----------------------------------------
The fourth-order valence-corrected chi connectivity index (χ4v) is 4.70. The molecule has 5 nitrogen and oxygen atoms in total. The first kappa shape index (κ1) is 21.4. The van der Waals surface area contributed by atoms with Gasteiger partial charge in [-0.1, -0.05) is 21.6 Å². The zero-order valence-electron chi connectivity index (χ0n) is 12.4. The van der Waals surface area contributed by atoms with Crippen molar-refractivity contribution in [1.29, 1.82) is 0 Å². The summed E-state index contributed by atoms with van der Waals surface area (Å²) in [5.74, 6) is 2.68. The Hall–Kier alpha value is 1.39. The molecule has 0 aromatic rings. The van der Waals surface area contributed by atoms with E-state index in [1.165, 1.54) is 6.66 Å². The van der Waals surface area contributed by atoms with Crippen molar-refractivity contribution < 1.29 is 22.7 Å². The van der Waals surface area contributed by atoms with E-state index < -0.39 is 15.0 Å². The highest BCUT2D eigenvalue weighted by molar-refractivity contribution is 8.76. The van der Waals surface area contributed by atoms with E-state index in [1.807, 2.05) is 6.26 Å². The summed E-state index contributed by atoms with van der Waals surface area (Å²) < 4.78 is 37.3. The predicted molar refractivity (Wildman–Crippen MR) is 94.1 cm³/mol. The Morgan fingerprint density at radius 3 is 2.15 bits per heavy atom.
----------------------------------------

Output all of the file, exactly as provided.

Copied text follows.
The fourth-order valence-corrected chi connectivity index (χ4v) is 4.70. The molecule has 5 nitrogen and oxygen atoms in total. The first kappa shape index (κ1) is 21.4. The van der Waals surface area contributed by atoms with Gasteiger partial charge in [-0.1, -0.05) is 21.6 Å². The zero-order valence-electron chi connectivity index (χ0n) is 12.4. The van der Waals surface area contributed by atoms with Crippen molar-refractivity contribution in [1.29, 1.82) is 0 Å². The summed E-state index contributed by atoms with van der Waals surface area (Å²) in [5.74, 6) is 2.68. The Hall–Kier alpha value is 1.39. The molecule has 0 aromatic rings. The van der Waals surface area contributed by atoms with E-state index in [1.165, 1.54) is 6.66 Å². The van der Waals surface area contributed by atoms with Crippen molar-refractivity contribution < 1.29 is 22.7 Å². The van der Waals surface area contributed by atoms with E-state index < -0.39 is 15.0 Å². The highest BCUT2D eigenvalue weighted by molar-refractivity contribution is 8.76. The van der Waals surface area contributed by atoms with E-state index in [1.807, 2.05) is 6.26 Å². The summed E-state index contributed by atoms with van der Waals surface area (Å²) < 4.78 is 37.3. The predicted molar refractivity (Wildman–Crippen MR) is 94.1 cm³/mol. The Morgan fingerprint density at radius 3 is 2.15 bits per heavy atom.